Tulalip community to hold Inter-tribal jam session to raise aid for victims of Oso mudslide.

Photo/ Francesca Hillary, Tulalip Tribes

Photo/ Francesca Hillary, Tulalip Tribes

By Brandi N. Montreuil, Tulalip News 

TULALIP – On the heels of a large donation made by the Tulalip Tribes to aid victims of the Oso, Washington mudslide, the Tulalip community is organizing additional aid in the form of an Inter-tribal Jam session to raise money for Oso families as they recover from their losses.

Tulalip Tribal member Natosha Gobin, the event’s organizer, explained the proximity of the Oso community to Tulalip created a desire in community members to want to help.

“I had an idea that we could do an inter-tribal jam session where we invite other tribes to our reservation to share songs and prayers while raising money for donations. People have done these in the past, and it has been a positive gathering that uplifts people in a time of heartache. All it took was posting on Facebook to see who would be interested in volunteering for the event, and right away there was enough interest to make it happen.”

The jam session is scheduled for April 4 at 6:00 p.m. at 6700 Totem Beach Road on the Tulalip Reservation. A $5 donation will be accepted at the door and the event will feature a concession stand serving beverages, frybread, spaghetti and hamburger soup as well as baked goods. A raffle with items donated by local tribal artists will also be held during the event.

Proceeds from the event will be given to the victims of the mudslide with portions donated to a variety of local relief groups assisting with the mudslide such as search and rescue crews, fire stations, and animal shelters.

“This is all happening from the community uniting to make it a success. There are volunteers in planning, cooking and baking, as well as manning stations at the event, said Gobin. “This is not just for Tulalip tribal members, this is a community gathering to share in songs and prayers.”

The session will begin with a prayer and Amazing Grace sung by Tulalip artist Cerissa Gobin followed by traditional request for guests who traveled the farthest to sing first.

The donations and support from tribes has been incredible.  Many tribes citing personal experience with the tragedy of natural disasters.

“Our prayers and thoughts are with all the families that have been affected by this. One of those that was lost in the landslide was a close friend of mine. This affects everybody, no matter where you are or who you are, as tragedy strikes, we all share together,” said Tulalip Tribes Chairman Mel Sheldon, about the Tulalip Tribes donation.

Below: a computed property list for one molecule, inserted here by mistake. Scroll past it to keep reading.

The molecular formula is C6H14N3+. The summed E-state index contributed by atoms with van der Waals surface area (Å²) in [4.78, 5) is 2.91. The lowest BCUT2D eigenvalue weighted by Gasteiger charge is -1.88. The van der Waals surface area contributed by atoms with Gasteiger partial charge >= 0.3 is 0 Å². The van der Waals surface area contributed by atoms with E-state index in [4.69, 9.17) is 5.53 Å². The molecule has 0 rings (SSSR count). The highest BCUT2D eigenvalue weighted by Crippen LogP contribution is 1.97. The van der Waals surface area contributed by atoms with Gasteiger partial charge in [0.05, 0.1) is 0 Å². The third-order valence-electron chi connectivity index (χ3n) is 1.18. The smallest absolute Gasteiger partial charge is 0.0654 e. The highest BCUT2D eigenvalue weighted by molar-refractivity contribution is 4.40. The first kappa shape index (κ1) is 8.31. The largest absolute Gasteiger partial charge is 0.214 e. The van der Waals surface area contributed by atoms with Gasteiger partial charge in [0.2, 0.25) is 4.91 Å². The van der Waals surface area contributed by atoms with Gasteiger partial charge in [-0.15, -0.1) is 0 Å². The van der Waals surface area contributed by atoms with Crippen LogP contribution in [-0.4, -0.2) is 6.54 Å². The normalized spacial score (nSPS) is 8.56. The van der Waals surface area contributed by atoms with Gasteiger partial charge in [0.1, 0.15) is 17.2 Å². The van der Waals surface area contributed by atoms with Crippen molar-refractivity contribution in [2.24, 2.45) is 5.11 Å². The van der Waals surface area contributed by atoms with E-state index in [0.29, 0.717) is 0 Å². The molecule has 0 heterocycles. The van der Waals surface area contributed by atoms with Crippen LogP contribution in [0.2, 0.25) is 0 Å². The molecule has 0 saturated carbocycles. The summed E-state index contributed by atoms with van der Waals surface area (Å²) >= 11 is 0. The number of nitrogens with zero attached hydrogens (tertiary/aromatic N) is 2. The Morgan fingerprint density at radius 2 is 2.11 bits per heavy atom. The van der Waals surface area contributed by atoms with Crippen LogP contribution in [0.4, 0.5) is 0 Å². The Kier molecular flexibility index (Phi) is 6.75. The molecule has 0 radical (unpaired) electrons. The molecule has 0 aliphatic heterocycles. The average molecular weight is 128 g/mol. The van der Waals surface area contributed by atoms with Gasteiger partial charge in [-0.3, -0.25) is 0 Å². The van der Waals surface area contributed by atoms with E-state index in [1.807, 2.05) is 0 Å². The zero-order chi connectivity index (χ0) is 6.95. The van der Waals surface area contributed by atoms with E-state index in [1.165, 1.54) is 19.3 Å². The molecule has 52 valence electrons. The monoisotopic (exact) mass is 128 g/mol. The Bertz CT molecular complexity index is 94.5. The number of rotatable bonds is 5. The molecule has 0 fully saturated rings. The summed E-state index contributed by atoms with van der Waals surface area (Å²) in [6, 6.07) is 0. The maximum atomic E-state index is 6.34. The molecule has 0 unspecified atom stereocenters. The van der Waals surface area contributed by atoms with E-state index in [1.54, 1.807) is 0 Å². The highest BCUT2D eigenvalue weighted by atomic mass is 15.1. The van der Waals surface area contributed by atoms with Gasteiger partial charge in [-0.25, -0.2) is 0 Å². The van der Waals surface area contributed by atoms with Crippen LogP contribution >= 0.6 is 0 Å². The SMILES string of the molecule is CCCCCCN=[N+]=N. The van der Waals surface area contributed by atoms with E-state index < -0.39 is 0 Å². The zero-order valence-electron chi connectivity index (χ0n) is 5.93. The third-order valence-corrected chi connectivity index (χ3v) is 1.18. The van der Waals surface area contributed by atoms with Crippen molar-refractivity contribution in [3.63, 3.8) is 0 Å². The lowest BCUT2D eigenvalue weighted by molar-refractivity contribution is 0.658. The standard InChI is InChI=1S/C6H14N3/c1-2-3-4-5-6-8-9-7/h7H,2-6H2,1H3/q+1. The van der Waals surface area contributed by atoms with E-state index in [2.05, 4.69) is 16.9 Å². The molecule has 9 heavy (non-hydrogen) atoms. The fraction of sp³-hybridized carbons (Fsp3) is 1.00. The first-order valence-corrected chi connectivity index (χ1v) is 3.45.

To date Tulalip donated $100,000 to the Snohomish County Red Cross and $50,000 to the Cascade Valley Hospital Foundation. The Colville Tribe dispatched teams of search and rescue volunteers. Just today, Snoqualmie announced a $275,000 donation to assist.

For more information, or to volunteer at the event, please contact Natosha Gobin at 425-319-4416 or at tagobin@yahoo.com.

 

Brandi N. Montreuil: 360-913-5402; bmontreuil@tulaliptribes-nsn.gov

Enjoy romantic winter music in Arlington

Grammy Award-winning duo Eric Tingstad and Nancy Rumbel.

Grammy Award-winning duo Eric Tingstad and Nancy Rumbel.

 Sarah Arney, North County Outlook, http://www.northcountyoutlook.com

The Arlington Arts Council will present two shows to brighten up the dark winter days in the Romantic Winter Music Festival on two Saturdays in February.

On Saturday, Feb. 9, Last Leaf Productions will offer “Sweet and Hot,” a musical revue originally conceived by Julianne Boyd to showcase the musical works of Harold Arlen, a prolific composer from 1930-1970.

Together with popular lyricists including Ira Gershwin, Johnny Mercer and Truman Capote, Arlen wrote hundreds of songs that have become standards in American music. His work includes “Get Happy,” “Stormy Weather,” “Let’s Fall in Love,” and the songs from The Wizard of Oz including “Somewhere Over The Rainbow.”

Terence Alaric Levitt is music director and accompanist for the show. A composer himself, Levitt has written many shows produced in the Seattle area and in California where he studied music and composition. He will be joined by Keith Ruby to fill out the musical accompaniment for the show.

Performers include Pat Haines-Ainsworth, who played Sister Hubert in Last Leaf’s production of “Nunsense” that played in the Byrnes Performing Arts Center two years ago. Also featured are Jonathan Reis, Emily Cawley, Krista Erickson and Buddy Mahoney who have collectively performed on many western Washington stages including Village Theatre, Northwest Savoyards and Seattle Musical Theatre.

On February 16, the Grammy Award-winning duo Eric Tingstad and Nancy Rumbel return to Arlington for their first local performance since the grand opening of the BPAC in 2007.

Tingstad provides Americana finger-style guitar which is complemented by Rumbel’s wistful high-toned oboe floating gracefully above Tingstad’s gently swirling hypnotic guitar lines. On some pieces Rumbel plays English horn, and she adds a jig flavor with a peppy ocarina, which is much like a penny whistle.

The duo has released many albums, including Acoustic Garden, The Gift, Woodlands, In the Garden and Legends.

Both concerts start 7:30 p.m. at the Byrnes Performing Arts Center, 18821 Crown Ridge Blvd., adjacent to Arlington High School.

Tickets are $15 and can be purchased in advance online at brownpapertickets.com and at Flowers by George, 335 N. Olympic Ave., in downtown Arlington. Remaining tickets will be sold at the door.

For information see www.arlingtonartscouncil.net, byrnesperformingarts.org or arlingtonwa.gov, or call 360-403-3448.